Somalia: Pirate Fleet Unchallenged

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January 31, 2011:  Fighting continues in Mogadishu, between the TNG (Transitional National Government) and al Shabaab. Neither side can make much progress, although the Islamic radicals have been driven out of several neighborhoods in the last few months because of violent internal disputes. The Islamic radicals are supposed to have worked out all those differences, but it isn't showing up on the map of Mogadishu.

Al Shabaab is also blocking foreign food aid for most of southern Somalia. The UN, which is supervising this relief effort, has been unable to convince anyone, Somali or foreign, to help force al Shabaab to relent. The Islamic radicals believe the foreign food lowers prices paid to local farmers, and that if people starve, it's God's will, and no one should interfere. Years of drought have put over a third of the population down south in need of food aid. Malnutrition and starvation are increasingly common as a result.

The UN is calling for international action against the men (often clan leaders) who organized and run the dozen pirate gangs that control the Somali pirate operations. UN investigators have names, but it's up to major countries going after these guys and their economic assets and operations outside Puntland (where most of them are.) There are over a dozen pirate mother ships (usually captured sea-going fishing ships) out looking for prey at any time, and these pirate ships communicate with each other via satellite phone and share information about where the anti-piracy patrol warships are. To avoid the warships, the pirates are stalking shipping lanes from the East African coast to the west coast of India. Last year, the pirates seized 49 ships, and currently hold over 700 sailors captive. The large area the pirates covered recently led to pirates capturing a ship, even through the sailors on board barricaded themselves in a safe room. The ship Beluga Nomination was seized off the Seychelles islands, and the owner called for help. But bad weather kept the Seychelles coast guard away, and a anti-piracy patrol did not reach the scene for three days, which gave the pirates enough time to get into the safe room and take the twelve crew hostage. Two of those crewmen got away in a small boat in the confusion, and were later rescued by a Danish warship.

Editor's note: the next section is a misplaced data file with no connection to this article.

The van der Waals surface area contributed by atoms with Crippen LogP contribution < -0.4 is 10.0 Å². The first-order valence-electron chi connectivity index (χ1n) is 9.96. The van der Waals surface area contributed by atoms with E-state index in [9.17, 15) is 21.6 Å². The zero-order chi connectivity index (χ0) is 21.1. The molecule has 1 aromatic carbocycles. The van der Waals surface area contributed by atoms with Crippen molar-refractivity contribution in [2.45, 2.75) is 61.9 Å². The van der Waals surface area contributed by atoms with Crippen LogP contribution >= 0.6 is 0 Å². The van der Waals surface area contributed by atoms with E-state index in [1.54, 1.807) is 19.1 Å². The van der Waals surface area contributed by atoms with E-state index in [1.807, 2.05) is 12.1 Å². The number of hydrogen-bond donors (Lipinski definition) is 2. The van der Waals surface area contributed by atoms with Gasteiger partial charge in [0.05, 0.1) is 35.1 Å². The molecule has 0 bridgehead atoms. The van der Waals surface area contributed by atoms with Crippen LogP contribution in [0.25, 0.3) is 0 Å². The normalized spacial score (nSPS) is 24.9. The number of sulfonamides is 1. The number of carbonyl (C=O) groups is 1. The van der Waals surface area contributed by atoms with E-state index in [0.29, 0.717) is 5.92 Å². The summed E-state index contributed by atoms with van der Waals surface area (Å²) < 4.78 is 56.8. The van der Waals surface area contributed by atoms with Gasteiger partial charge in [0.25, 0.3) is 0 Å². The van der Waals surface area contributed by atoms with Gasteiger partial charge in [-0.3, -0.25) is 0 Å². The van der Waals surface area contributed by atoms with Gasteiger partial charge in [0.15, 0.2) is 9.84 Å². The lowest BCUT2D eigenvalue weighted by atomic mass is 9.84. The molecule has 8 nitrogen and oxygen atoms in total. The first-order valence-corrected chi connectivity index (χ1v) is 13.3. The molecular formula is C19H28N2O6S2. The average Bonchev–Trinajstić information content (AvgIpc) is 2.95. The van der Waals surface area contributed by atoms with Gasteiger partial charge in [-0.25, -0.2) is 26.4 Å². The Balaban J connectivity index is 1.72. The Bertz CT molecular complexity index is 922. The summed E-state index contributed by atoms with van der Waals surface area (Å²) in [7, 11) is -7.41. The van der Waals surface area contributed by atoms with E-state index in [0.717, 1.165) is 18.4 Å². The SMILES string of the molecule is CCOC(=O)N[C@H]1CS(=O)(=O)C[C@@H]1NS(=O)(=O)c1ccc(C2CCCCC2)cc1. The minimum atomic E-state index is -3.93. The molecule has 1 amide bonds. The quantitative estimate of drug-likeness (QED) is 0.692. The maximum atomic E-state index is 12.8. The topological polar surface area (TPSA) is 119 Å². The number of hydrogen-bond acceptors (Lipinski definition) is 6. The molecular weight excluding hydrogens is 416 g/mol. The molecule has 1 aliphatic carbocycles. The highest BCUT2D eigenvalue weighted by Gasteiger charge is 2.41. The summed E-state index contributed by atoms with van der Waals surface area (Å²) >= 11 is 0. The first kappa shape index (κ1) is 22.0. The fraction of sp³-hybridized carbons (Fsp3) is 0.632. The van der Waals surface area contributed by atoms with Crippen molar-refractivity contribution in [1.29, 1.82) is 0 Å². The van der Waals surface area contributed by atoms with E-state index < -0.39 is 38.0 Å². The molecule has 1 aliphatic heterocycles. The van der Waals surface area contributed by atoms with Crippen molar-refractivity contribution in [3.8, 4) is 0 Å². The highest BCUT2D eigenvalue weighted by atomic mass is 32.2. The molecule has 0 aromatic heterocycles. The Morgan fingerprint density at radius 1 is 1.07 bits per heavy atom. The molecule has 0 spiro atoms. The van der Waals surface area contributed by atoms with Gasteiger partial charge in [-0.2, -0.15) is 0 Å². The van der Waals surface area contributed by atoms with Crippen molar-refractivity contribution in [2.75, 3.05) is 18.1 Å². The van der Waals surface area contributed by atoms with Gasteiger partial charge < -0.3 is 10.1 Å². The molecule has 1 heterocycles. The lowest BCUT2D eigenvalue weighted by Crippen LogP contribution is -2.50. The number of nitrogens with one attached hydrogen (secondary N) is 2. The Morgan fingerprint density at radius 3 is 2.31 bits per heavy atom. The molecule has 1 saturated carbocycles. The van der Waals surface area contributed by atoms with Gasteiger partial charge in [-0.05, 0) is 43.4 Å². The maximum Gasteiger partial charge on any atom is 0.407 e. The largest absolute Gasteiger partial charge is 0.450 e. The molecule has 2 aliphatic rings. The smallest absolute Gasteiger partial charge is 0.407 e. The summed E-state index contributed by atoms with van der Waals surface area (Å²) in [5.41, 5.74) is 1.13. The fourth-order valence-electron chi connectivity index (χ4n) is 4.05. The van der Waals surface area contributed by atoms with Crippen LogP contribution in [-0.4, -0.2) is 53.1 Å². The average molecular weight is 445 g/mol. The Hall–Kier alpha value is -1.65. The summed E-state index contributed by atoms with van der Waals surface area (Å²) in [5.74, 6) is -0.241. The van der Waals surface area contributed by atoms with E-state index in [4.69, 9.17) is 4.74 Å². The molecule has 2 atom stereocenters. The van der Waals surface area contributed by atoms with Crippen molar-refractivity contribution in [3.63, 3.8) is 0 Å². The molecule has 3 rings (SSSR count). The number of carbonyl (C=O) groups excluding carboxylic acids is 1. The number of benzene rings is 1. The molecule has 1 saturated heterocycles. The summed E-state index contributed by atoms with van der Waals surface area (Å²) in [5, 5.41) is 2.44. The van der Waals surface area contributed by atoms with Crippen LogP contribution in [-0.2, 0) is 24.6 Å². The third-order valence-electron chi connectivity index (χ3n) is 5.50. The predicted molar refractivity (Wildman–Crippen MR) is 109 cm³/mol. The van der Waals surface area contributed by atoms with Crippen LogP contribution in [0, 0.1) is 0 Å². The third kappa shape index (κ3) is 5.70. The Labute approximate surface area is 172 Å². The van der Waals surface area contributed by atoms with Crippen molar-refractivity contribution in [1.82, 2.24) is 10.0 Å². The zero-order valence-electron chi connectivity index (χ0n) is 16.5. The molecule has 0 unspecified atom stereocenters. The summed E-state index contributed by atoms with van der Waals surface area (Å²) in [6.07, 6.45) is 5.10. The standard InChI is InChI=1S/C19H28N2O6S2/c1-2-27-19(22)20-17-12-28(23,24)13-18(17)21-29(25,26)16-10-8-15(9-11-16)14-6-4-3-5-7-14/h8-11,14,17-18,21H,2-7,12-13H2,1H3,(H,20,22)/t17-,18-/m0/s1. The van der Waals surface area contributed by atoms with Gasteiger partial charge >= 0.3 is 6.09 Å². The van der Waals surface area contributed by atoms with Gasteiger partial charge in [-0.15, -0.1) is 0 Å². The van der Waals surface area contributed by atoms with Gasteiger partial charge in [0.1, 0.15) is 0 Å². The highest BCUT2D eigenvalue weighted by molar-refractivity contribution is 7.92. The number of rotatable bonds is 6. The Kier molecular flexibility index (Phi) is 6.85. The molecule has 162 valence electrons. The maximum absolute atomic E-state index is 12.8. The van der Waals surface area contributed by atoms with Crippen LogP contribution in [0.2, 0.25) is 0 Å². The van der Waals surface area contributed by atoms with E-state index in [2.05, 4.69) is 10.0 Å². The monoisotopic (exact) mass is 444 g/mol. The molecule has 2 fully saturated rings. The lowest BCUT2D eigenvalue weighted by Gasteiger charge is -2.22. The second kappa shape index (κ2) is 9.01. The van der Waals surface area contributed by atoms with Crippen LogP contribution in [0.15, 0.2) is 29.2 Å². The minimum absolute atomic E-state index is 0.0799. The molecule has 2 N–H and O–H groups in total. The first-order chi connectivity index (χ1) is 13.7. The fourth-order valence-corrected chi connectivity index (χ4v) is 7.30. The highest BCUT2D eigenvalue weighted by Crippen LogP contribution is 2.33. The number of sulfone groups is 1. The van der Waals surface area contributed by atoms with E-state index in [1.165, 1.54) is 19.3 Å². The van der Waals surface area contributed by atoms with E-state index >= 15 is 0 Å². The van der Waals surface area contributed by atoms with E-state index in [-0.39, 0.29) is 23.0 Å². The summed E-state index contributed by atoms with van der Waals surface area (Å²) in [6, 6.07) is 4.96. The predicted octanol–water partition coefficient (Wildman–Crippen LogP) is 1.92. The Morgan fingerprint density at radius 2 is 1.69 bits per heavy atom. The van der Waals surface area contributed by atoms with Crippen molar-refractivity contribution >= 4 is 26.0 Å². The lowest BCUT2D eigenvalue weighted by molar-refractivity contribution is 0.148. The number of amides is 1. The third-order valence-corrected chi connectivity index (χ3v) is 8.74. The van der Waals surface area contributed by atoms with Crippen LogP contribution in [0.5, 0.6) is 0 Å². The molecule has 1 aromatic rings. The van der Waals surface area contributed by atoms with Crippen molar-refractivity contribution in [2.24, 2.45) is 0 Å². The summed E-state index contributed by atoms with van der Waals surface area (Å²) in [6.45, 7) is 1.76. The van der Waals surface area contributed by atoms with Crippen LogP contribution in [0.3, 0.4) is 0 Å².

Shipping companies fear that the growing number of mother ships are going to target more oil tankers entering and leaving the Persian Gulf. These large ships bring the highest ransoms, and there are hundreds of them in the area all the time.

Malaysia has sent seven pirates, captured when a Malaysian merchant ship was rescued on the 21st, to Malaysia for prosecution.

January 29, 2011: Puntland has told the TNG in Mogadishu that the TNG has no authority to halt the formation of the new coast guard (to deal with the pirates operating along its coasts) being formed in Puntland. The thousand man force is being paid for by an undisclosed Arab countries (probably Saudi Arabia or the UAE) and led by two former U.S. government officials (a war crimes investigator and CIA station chief), with training supervised by former members of Blackwater International. This last bit got nations supporting the TNG nervous, and the TNG was persuaded to try and shut down the new coast guard. Puntland reminded TNG that northern Somalia (the independent, if not internationally recognized, states of Puntland and Somaliland) does not recognize the authority of the TNG over the north, and that work on the new coast guard would go forward. A former U.S. war crimes expert is advising the Puntland government on how to handle the legal and diplomatic aspects of fighting pirates. The first class of 150 coast guardsmen graduated from the training three months ago, and the full force is to have over a thousand men. The new coast guard is equipped with infantry weapons, pickup trucks and single engine aircraft for patrolling coastal waters. So far, however, all this has had no impact on pirate operations.

January 27, 2011: The Indian navy seized a Thai fishing ship some 360 kilometers off the Indian coast, and arrested 15 Somali pirates. The Somalis had hijacked the Thai fishing ship nine months ago. The pirates fired on the Indian warship that came after them, and tried to escape. The fifteen captive pirates were taken ashore for questioning, to find what ships the Somalis have attacked last year. The twenty Thai fishermen, forced to work for the pirates all this time, were also questioned.